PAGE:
Let me explain: Ginger Ale is a soda. And sodas since pretty much the beginning used food additives, which traditionally enhanced the sourness.
I have seen uncountable videos, which suggested to use lemon and lime to balance the drink out - but this doesn't really work. Ginger ale (or any other soda - even including lemon/lime soda) doesn't taste like lemon or lime juice. It taste like: ginger and candy/caramel. And here's the fundamental fallacy of Saucestach …

One of the weak links in Cocktails: Liqueurs - The Midori Example

Today the press is often celebrating Mixology as distinct culinary art. Yes, it is still not as popular and widespread accepted as "cooking" - but it is a trend, which is growing. 
The problem is, that Bartender and Mixologists are seeing themselves as artists, which can be controversial. However while a lot of chefs can be intentional controversial, as the "main culinary art" is a mainstream trend - bartenders are seeing themselves equally enamored to spread controversies - in my eyes though this weakens the still delicate trend of mixology.
One part, which transformed modern bartending was the use of fresh products and quality ingredients. However one problem in the liquor industry is, that ingredients don't need to be listed on any product.
This isn't so bad on spirits - there are additional laws which the producers mostly comply with - which make the use of distillates a rather save and reasonably consistent procedure.  However the issue is usually syr…

Yerba Mate Soda

Do you know, that it is pretty expensive to get Inca Kola in Dubai (or probably anywhere in the world except of Peru)? There is little which is more expensive than alcohol - but Inka Cola is one of those things.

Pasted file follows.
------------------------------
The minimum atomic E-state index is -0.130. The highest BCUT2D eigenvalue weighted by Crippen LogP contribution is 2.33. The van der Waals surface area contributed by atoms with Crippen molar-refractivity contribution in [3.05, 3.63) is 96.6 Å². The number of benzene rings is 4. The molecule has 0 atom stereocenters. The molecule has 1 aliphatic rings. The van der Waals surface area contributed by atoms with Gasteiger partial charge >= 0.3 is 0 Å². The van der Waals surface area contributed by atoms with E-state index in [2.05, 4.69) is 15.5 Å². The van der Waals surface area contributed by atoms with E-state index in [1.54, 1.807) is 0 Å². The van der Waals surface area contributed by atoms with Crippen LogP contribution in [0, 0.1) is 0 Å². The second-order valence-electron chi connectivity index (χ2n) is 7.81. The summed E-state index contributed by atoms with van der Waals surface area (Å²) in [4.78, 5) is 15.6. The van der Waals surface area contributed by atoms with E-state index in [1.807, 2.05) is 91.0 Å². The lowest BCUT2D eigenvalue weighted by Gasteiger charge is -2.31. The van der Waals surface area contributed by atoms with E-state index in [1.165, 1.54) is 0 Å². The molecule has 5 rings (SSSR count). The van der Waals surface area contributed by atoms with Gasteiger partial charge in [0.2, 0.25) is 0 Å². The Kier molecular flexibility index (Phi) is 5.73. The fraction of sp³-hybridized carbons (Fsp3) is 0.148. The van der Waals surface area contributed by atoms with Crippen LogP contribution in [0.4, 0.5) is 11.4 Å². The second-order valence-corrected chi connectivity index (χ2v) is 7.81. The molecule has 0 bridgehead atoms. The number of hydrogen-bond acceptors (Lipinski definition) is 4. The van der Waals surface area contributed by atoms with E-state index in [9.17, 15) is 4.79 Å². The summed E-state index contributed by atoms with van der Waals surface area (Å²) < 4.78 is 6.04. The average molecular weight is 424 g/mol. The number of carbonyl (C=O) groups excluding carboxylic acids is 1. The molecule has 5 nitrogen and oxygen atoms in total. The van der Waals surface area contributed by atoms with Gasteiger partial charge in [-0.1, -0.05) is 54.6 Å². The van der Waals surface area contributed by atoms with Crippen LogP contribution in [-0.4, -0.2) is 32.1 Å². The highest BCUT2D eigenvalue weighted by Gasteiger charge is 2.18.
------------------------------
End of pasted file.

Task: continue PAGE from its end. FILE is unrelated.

How expensive you ask? Amazon has prices of U$ 70.00 for a pack of 12 - we haven't spoken about shipment - or even the soda tax of 50%, which you have to excise in Dubai...

I can be crazy - but I am (usually???) not that crazy! I know, that Inca Kola is quite a commercial product, which isn't shying away to use commercial flavorings, preservatives and so on.

Why is it so expensive? That is a good question. Is it worth it? Probably not...

I quite liked the Almdudler which I bought a couple of months ago. Also not cheap (but by no means that crazy). But it doesn't necessarily fit perfectly into Noir. Noir is about South American food with an Asian influence (think Peru). Something really South American (except of Inca Kola) is yerba mate.
However it is pretty obvious…

The Problem with Botanical Spirits

On the picture here you can see different botanical spirits which are offered on thewhiskyexchange.com. Don't get me wrong - I would love to try each and every single one of them.   This is a fundamental issue - as the success of a spirit is based on its appeal to the masses, which is again directly related to the level of education. Without a common denominator a product category will not thrive.  Here you have got completely different categories:  You have got quite simplistic and straight forward "botanical vodkas" like Ketel One, which have only a couple of flavors.You have got complex flavored spirits which are analog to gin - however without the use of juniper.You have got spirits which are based on "non-neutral" spirits which are then redistilled with a botanicals.You have got spirits with a flavorful mash which is infused and afterwards distilled.
Further there are botanical spirits which are solely cold compound spirits (neutral alcohol mixed with aroma…